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On the way to a transparent supply chain

Redaktion PSI Journal

Published on 04.04.2022

Pressure is growing on companies to fulfil their corporate responsibility right along the value-added chain. This can be accomplished via statutory requirements such as the supply chain act, or via rising customer awareness of transparency and sustainability. Smaller companies, in particular, face challenges. They often have no production sites of their own and their negotiating power with suppliers is limited. The question arises: How can these firms ensure that their own supply chains stand up to emerging requirements on protecting people and the environment?

Fair fashion label Greenbomb from Halle (Saale) was also on the search for suitable answers to this. Hence, it decided to initiate its own project for building up transparent supply chains. The premise all the way was: You can only have a positive influence when you know your partners.

“As of today, Greenbomb has managed to identify all participating fabric suppliers. In some cases, even yarn suppliers are known to us and, for multiple products, it has been possible to trace our raw materials’ countries of origin. These days we are in daily dialogue with partners, and we aim to run through the whole supplier chain. This dialogue is characterised by macro-economic problems as well as cultural differences,” explains Sasha Adam, Sustainability Manager at Greenbomb.

The company receives support from its partner retraced. Among other possibilities, the software solution from the Düsseldorf start-up visualises and monitors the complex structures of a company’s own supply chains. Sasha Adam: “Supplier profiles, certificate overviews and supply chain mapping make it possible to manage information effectively. At the same time, the diverse items of information can be comprehensibly communicated, internally and externally. What is more, the software provides a clear tool for depicting supply chains and supplier information directly in the online shop. As a result, any distributor and end customer can intuitively witness the route the product takes.”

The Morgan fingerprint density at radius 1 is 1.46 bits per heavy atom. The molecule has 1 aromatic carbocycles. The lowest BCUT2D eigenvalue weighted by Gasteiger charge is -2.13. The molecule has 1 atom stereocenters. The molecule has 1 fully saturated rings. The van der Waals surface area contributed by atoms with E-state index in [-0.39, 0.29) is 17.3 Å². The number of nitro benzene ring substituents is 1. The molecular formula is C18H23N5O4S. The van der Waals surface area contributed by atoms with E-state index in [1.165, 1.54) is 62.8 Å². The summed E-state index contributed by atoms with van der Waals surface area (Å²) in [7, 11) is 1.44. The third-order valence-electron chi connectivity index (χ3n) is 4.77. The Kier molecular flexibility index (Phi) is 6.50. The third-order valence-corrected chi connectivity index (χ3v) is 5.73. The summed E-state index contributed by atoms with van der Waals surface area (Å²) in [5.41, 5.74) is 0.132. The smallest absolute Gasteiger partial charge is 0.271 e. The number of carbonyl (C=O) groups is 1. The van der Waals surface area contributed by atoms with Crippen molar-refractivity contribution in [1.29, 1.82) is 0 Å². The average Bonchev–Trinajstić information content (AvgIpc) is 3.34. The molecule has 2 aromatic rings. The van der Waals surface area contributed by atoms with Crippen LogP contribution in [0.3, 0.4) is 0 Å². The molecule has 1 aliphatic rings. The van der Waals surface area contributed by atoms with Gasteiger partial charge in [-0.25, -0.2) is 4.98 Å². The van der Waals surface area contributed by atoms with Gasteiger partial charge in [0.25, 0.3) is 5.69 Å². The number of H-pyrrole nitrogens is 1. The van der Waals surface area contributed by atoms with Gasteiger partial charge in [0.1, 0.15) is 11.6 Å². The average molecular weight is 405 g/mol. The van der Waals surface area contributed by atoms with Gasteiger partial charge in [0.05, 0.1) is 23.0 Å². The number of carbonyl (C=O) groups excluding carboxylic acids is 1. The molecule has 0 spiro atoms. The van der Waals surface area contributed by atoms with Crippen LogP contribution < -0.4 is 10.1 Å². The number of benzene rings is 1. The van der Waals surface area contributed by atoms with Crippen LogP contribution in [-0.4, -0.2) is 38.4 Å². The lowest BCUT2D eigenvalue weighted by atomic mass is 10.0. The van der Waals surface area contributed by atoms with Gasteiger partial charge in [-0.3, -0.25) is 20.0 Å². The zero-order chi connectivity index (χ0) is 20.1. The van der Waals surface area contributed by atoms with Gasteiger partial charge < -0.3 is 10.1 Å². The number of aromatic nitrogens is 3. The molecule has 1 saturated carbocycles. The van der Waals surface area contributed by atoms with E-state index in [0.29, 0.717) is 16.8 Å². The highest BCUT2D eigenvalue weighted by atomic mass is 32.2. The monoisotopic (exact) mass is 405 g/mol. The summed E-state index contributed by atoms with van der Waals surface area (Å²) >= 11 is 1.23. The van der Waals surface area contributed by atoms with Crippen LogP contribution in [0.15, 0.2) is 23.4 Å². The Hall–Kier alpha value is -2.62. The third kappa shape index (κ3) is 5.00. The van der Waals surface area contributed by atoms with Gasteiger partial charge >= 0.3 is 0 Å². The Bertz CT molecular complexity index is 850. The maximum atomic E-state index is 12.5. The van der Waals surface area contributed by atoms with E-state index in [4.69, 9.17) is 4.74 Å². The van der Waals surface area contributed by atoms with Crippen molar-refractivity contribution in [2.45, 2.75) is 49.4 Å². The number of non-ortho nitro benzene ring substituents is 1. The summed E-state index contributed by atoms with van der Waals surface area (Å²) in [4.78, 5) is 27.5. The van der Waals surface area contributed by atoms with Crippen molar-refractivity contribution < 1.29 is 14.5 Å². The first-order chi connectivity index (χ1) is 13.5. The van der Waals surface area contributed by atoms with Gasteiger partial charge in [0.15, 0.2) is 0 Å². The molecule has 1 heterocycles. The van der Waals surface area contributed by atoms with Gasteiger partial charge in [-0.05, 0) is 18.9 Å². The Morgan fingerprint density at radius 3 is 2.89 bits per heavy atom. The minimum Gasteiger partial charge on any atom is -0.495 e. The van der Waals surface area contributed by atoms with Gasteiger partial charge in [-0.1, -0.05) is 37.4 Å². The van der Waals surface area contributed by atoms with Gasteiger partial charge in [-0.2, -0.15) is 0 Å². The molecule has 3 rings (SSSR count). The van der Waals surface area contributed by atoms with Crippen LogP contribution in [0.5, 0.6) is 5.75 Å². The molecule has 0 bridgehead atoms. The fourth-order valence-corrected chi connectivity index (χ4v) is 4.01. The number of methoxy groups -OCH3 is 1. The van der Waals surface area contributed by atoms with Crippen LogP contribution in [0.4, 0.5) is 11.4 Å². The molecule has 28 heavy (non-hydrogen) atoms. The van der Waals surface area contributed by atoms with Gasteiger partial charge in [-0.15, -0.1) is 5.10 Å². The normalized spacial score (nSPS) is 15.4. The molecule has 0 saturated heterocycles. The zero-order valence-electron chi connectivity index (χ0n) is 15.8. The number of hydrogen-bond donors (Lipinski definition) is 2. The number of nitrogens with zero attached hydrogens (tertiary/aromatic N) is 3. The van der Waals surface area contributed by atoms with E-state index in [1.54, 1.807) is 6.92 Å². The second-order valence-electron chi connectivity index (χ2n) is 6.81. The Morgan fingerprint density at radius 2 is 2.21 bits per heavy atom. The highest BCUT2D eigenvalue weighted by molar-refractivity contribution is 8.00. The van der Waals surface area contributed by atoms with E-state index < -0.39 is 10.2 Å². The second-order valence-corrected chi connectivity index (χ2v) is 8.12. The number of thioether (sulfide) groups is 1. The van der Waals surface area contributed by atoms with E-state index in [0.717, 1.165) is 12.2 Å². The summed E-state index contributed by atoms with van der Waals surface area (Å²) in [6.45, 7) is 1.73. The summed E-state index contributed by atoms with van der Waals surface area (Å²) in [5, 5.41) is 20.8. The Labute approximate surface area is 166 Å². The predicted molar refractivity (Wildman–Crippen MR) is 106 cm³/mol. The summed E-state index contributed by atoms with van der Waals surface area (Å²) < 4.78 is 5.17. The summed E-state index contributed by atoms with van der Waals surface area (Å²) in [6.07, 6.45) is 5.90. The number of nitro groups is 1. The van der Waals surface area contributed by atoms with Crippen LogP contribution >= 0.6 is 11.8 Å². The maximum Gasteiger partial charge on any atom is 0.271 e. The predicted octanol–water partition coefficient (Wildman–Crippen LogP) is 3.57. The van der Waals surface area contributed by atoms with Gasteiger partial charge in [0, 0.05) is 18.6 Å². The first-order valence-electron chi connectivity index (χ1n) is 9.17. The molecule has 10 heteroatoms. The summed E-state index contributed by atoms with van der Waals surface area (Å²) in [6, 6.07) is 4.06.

A host of business benefits are generated through this. Among other advantages, risks can be more effectively analysed and minimised along the value-added stages. Moreover, a company’s understanding of its own product is increased, which gives rise to new insights for product development. In-house sustainability performance can be enhanced at the same time. In addition, compliance with environmental and social standards is monitored and improved along a diverse array of supply chains. “This is a point that is especially important if no far-reaching standards, such as GOTS, can be used,” says Sasha Adam. Finally, transparent sustainability efforts generate a constant rise in the attractiveness of the brand and its products to end customers and distribution partners.

The current endeavours by Greenbomb demonstrate that ambitious goals can be pursued even with limited resources. Sasha Adam is convinced: “With clear values, the right motivation and strong partners, even small companies can accomplish a whole lot.” The company itself states that it is still a long way from that goal. There is still much to do. However, Greenbomb is holding to its aspiration to keep evolving – towards a transparent supply chain.